Toward a Feminist Theory of the State presents Catharine MacKinnon’s powerful analysis of politics, sexuality, and the law from the perspective of women. Using the debate over Marxism and feminism as a point of departure, MacKinnon develops a theory of gender centered on sexual subordination and applies it to the state. The result is an informed and compelling critique of inequality and a transformative vision of a direction for social change.
Looking at the female and male halves of the world equally transforms everything—and Toward a Feminist Theory of the State makes that clear with scholarship, courage, and wit. By exposing and correcting the patriarchal values underlying nationalism and justice, Catharine MacKinnon causes an earthquake of thinking that rearranges every part of our intellectual landscape. This book is a ‘must read.’
The single most important book in the new jurisprudence… It is, in my opinion, the only book in legal theory produced in the twentieth century which can rank with H. L. A. Hart’s The Concept of Law (1961). Both change the framework arid transform the paradigm of the theoretical debate. All discourse within the framework of liberal legal theory has had to place itself in relationship to the ideas and theories of Hart. All feminist legal theory, likewise, must place itself in reference to the writings of MacKinnon. Her work, however, is much more significant than that of Hart, because her perspective has the potential of social revolution.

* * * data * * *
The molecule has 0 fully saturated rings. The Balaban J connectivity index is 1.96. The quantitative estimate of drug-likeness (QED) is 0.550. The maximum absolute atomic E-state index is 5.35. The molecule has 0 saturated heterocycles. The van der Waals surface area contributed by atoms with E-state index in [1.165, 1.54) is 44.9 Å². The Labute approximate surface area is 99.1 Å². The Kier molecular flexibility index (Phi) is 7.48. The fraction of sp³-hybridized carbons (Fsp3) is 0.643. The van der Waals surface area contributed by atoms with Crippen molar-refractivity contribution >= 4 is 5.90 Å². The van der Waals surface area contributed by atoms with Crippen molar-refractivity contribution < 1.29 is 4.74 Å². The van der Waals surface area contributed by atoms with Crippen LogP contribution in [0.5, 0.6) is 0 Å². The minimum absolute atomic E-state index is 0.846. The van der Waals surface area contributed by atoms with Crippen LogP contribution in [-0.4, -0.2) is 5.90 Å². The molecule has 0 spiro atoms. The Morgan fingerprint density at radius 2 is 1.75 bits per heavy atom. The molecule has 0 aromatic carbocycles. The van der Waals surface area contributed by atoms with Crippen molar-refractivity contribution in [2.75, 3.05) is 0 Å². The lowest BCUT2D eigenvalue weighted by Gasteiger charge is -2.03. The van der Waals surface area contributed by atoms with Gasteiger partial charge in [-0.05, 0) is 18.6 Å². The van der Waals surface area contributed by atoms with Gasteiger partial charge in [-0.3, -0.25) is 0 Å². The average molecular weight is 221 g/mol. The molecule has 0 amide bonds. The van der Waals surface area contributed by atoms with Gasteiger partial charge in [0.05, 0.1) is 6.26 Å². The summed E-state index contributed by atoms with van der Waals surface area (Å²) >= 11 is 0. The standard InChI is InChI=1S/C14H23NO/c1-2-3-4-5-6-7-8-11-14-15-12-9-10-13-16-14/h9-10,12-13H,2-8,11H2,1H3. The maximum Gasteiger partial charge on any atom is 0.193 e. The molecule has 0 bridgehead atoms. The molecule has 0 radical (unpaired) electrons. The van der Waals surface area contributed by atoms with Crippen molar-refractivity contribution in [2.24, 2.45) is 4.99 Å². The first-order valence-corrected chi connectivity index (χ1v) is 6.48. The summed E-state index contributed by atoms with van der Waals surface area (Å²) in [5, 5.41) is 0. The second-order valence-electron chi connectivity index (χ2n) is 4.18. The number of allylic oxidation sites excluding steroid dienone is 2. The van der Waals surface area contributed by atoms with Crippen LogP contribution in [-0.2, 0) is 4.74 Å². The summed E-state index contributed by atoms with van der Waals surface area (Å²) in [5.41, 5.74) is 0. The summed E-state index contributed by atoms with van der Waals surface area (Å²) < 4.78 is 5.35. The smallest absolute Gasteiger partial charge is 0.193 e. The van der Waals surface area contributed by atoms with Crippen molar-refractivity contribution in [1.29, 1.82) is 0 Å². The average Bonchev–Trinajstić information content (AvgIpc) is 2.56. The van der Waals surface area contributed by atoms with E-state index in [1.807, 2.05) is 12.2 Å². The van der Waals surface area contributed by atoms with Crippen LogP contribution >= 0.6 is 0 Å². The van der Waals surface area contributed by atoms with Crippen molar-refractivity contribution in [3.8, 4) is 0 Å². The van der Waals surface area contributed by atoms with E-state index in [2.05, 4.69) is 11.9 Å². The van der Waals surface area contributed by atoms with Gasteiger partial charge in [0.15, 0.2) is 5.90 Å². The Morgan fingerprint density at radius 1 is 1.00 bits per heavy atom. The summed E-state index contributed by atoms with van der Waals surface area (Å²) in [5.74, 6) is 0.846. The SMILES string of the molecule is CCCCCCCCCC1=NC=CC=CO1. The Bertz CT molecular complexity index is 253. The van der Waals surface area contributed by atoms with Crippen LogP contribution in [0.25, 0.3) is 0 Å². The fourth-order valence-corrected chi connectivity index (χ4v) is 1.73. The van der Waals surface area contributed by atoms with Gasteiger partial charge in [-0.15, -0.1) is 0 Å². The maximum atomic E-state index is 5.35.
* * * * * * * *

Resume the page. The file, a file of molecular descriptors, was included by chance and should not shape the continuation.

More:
[MacKinnon] convincingly links sexuality and violence. But what I value in this book is the leap of faith to a search for practical remedies for women’s situation.
- 350 pages
- 6-1/8 x 9-1/4 inches
- Harvard University Press
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